The Molecular Biochemical and Anatomical Cell Culture Core Laboratory will provide central support to all the projects in the Program. This Core facility will evolve from an already established Core Laboratory which has been part of the Center for Neurodegenerative Diseases. The Core already has extensive capabilities to support histological and molecular biological methods, including qualitative and quantitative in situ hybridization at both the film and emulsion levels, electron microscopy, immunohistochemistry, 3-dimensional anatomical reconstruction (Eutectic), and RT-PCR. Because of the extensive use of cultured human cells in this Program, it will be necessary for the Core to add centralized cell culture facilities to provide cultured human cells in this Program, it will be necessary for the Core to add centralized cell culture facilities to provide for the efficient use of these cells in the four Projects. The Core will be directed by Patricia Trimmer, Ph.D. Dr. Trimmer is an accomplished neuroscientist who already has technical capabilities in all areas of Core support. She will function practically as a Co-Investigator on all three Project, in addition to being P.I. on her own project, and will supervise a Laboratory Specialist Sr. Dr. Parker and Janice Parks (Project 1) will contribute to the Core Lab and participate in the characterization, maintenance and storage of the over 100 cybrid cell lines currently available Together these individuals will interact with all four projects in the following manner: Project 1. Dr. Parker's group will generate the cybrid cell lines from patients' platelet mitochondria and Rho/o SY5Y neuroblastoma and NT2, but these cell lines will be maintained and stored in the Core. Dr. Trimmer will work with Dr. Parker to define anatomically the dynamics of mitochondrial transfer and survival in the cybrid cells. The Core will also be responsible for establishing clonal lines of cybrid cells and will make available to all PI's the different cell lines. Project 2. The Core will provide differentiated cybrids and primary neurons for Dr. Trimmer to use in her studies of mitochondrial dynamics. Project 3. The Core will serve as a source of multiple cybrid cell lines and primary neurons for Dr. Tuttle's group, and will also provide a physical location for some of Dr. Tuttle's experiments to be carried out. Drs. Trimmer and Tuttle will collaborate in establishing biochemical and histological signs of apoptosis in the cybrids. Project 4. The Core will provide multiple cybrid cell lines to Dr. Bennett's group to measure changes in both oxygen free radicals and expression of growth regulatory genes during exposure to mitochondrial toxins. The Core will also support the RT-PCR, histological and in situ hybridization studies in Project 4. Because all cybrid cell lines will be centrally inventoried in the Core, coordination among all PI's as to which individual cell lines are being studied will insure comparability of data. The Core will also have a computing facility to allow efficient record keeping of data collected on cybrids by the PI's.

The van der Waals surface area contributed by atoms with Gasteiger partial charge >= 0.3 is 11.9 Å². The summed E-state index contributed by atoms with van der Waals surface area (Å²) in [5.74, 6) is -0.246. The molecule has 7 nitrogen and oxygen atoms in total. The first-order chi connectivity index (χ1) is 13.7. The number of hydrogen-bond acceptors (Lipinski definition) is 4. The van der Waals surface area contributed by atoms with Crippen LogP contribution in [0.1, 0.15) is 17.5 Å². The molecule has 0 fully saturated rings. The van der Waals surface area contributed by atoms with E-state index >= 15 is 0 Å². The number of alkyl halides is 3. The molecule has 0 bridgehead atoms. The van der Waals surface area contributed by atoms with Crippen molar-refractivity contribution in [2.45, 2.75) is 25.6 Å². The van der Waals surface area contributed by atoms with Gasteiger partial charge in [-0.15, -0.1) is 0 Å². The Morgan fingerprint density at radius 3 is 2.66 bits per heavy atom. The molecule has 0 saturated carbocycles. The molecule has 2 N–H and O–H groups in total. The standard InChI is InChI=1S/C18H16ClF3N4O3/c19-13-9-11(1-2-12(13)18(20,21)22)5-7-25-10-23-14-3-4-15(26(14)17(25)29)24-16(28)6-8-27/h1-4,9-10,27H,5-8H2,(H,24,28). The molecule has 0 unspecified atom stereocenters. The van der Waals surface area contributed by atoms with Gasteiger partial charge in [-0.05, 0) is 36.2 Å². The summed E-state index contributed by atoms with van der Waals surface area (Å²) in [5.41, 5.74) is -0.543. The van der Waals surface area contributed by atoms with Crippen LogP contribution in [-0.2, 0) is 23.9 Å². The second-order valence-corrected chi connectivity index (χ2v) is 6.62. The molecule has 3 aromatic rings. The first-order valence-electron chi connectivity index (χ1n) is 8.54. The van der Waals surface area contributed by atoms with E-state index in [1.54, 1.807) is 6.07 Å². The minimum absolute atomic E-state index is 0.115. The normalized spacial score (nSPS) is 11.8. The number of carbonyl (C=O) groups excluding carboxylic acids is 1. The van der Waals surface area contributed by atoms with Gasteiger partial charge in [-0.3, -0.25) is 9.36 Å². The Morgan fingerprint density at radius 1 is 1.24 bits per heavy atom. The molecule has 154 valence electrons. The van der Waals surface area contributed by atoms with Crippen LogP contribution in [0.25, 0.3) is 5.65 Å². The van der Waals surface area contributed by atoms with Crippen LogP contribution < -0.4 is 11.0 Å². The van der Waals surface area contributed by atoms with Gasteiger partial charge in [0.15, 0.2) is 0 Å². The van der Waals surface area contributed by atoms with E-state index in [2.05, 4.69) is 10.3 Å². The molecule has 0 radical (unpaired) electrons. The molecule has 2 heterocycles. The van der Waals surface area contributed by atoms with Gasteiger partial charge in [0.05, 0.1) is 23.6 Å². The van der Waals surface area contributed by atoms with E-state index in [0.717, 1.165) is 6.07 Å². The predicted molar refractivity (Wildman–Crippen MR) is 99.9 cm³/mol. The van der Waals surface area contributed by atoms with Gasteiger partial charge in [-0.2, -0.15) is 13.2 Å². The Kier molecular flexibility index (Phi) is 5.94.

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National Institute on Aging (NIA)
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Trimmer, Patricia A; Bennett Jr, James P (2009) The cybrid model of sporadic Parkinson's disease. Exp Neurol 218:320-5
Thiffault, Christine; Bennett Jr, James P (2005) Cyclical mitochondrial deltapsiM fluctuations linked to electron transport, F0F1 ATP-synthase and mitochondrial Na+/Ca+2 exchange are reduced in Alzheimer's disease cybrids. Mitochondrion 5:109-19
Onyango, Isaac G; Tuttle, Jeremy B; Bennett Jr, James P (2005) Altered intracellular signaling and reduced viability of Alzheimer's disease neuronal cybrids is reproduced by beta-amyloid peptide acting through receptor for advanced glycation end products (RAGE). Mol Cell Neurosci 29:333-43
Trimmer, Patricia A; Borland, M Kathleen (2005) Differentiated Alzheimer's disease transmitochondrial cybrid cell lines exhibit reduced organelle movement. Antioxid Redox Signal 7:1101-9
Onyango, Isaac G; Tuttle, Jeremy B; Bennett Jr, James P (2005) Brain-derived growth factor and glial cell line-derived growth factor use distinct intracellular signaling pathways to protect PD cybrids from H2O2-induced neuronal death. Neurobiol Dis 20:141-54
Onyango, Isaac G; Bennett Jr, James P; Tuttle, Jeremy B (2005) Endogenous oxidative stress in sporadic Alzheimer's disease neuronal cybrids reduces viability by increasing apoptosis through pro-death signaling pathways and is mimicked by oxidant exposure of control cybrids. Neurobiol Dis 19:312-22
Onyango, Isaac G; Tuttle, Jeremy B; Bennett Jr, James P (2005) Activation of p38 and N-acetylcysteine-sensitive c-Jun NH2-terminal kinase signaling cascades is required for induction of apoptosis in Parkinson's disease cybrids. Mol Cell Neurosci 28:452-61
Trimmer, Patricia A; Keeney, Paula M; Borland, M Kate et al. (2004) Mitochondrial abnormalities in cybrid cell models of sporadic Alzheimer's disease worsen with passage in culture. Neurobiol Dis 15:29-39
Kindler, Dean D; Thiffault, Christine; Solenski, Nina J et al. (2003) Neurotoxic nitric oxide rapidly depolarizes and permeabilizes mitochondria by dynamically opening the mitochondrial transition pore. Mol Cell Neurosci 23:559-73
Dennis, Jameel; Bennett Jr, James P (2003) Interactions among nitric oxide and Bcl-family proteins after MPP+ exposure of SH-SY5Y neural cells II: exogenous NO replicates MPP+ actions. J Neurosci Res 72:89-97

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